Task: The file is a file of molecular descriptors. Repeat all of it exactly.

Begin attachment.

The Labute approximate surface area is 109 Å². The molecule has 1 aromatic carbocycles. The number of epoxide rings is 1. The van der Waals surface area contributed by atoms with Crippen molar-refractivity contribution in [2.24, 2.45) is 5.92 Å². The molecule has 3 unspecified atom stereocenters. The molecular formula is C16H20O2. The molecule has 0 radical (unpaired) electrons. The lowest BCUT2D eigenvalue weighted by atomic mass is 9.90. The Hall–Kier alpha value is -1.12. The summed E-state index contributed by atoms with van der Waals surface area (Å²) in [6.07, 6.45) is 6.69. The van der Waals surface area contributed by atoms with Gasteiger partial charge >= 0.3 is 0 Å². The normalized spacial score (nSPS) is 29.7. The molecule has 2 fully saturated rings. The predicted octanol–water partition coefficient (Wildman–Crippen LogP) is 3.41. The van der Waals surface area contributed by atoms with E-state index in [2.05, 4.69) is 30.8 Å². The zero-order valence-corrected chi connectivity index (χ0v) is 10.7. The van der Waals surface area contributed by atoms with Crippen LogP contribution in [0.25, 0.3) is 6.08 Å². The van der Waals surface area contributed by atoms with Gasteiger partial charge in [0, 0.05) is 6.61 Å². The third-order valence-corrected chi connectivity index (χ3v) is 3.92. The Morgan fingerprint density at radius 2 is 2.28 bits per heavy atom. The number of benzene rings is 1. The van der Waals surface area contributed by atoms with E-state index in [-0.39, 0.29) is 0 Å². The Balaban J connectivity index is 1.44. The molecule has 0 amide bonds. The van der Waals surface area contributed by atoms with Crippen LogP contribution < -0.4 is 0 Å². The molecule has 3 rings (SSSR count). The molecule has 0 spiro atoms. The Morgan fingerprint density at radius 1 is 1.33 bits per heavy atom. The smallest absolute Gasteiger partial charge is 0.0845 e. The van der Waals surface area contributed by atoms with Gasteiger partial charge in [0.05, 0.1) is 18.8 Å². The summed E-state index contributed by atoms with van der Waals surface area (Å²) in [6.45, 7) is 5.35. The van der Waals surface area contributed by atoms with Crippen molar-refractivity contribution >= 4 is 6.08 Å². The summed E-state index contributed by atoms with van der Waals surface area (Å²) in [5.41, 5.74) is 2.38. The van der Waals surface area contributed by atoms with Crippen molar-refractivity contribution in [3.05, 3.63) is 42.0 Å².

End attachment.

The Labute approximate surface area is 109 Å². The molecule has 1 aromatic carbocycles. The number of epoxide rings is 1. The van der Waals surface area contributed by atoms with Crippen molar-refractivity contribution in [2.24, 2.45) is 5.92 Å². The molecule has 3 unspecified atom stereocenters. The molecular formula is C16H20O2. The molecule has 0 radical (unpaired) electrons. The lowest BCUT2D eigenvalue weighted by atomic mass is 9.90. The Hall–Kier alpha value is -1.12. The summed E-state index contributed by atoms with van der Waals surface area (Å²) in [6.07, 6.45) is 6.69. The van der Waals surface area contributed by atoms with Gasteiger partial charge >= 0.3 is 0 Å². The normalized spacial score (nSPS) is 29.7. The molecule has 2 fully saturated rings. The predicted octanol–water partition coefficient (Wildman–Crippen LogP) is 3.41. The van der Waals surface area contributed by atoms with E-state index in [2.05, 4.69) is 30.8 Å². The zero-order valence-corrected chi connectivity index (χ0v) is 10.7. The van der Waals surface area contributed by atoms with Crippen LogP contribution in [0.25, 0.3) is 6.08 Å². The van der Waals surface area contributed by atoms with Gasteiger partial charge in [0, 0.05) is 6.61 Å². The third-order valence-corrected chi connectivity index (χ3v) is 3.92. The Morgan fingerprint density at radius 2 is 2.28 bits per heavy atom. The number of benzene rings is 1. The van der Waals surface area contributed by atoms with E-state index in [-0.39, 0.29) is 0 Å². The Balaban J connectivity index is 1.44. The molecule has 0 amide bonds. The van der Waals surface area contributed by atoms with Crippen LogP contribution < -0.4 is 0 Å². The molecule has 3 rings (SSSR count). The molecule has 0 spiro atoms. The Morgan fingerprint density at radius 1 is 1.33 bits per heavy atom. The smallest absolute Gasteiger partial charge is 0.0845 e. The van der Waals surface area contributed by atoms with Gasteiger partial charge in [0.05, 0.1) is 18.8 Å². The summed E-state index contributed by atoms with van der Waals surface area (Å²) in [6.45, 7) is 5.35. The van der Waals surface area contributed by atoms with Crippen molar-refractivity contribution >= 4 is 6.08 Å². The summed E-state index contributed by atoms with van der Waals surface area (Å²) in [5.41, 5.74) is 2.38. The van der Waals surface area contributed by atoms with Crippen molar-refractivity contribution in [3.05, 3.63) is 42.0 Å².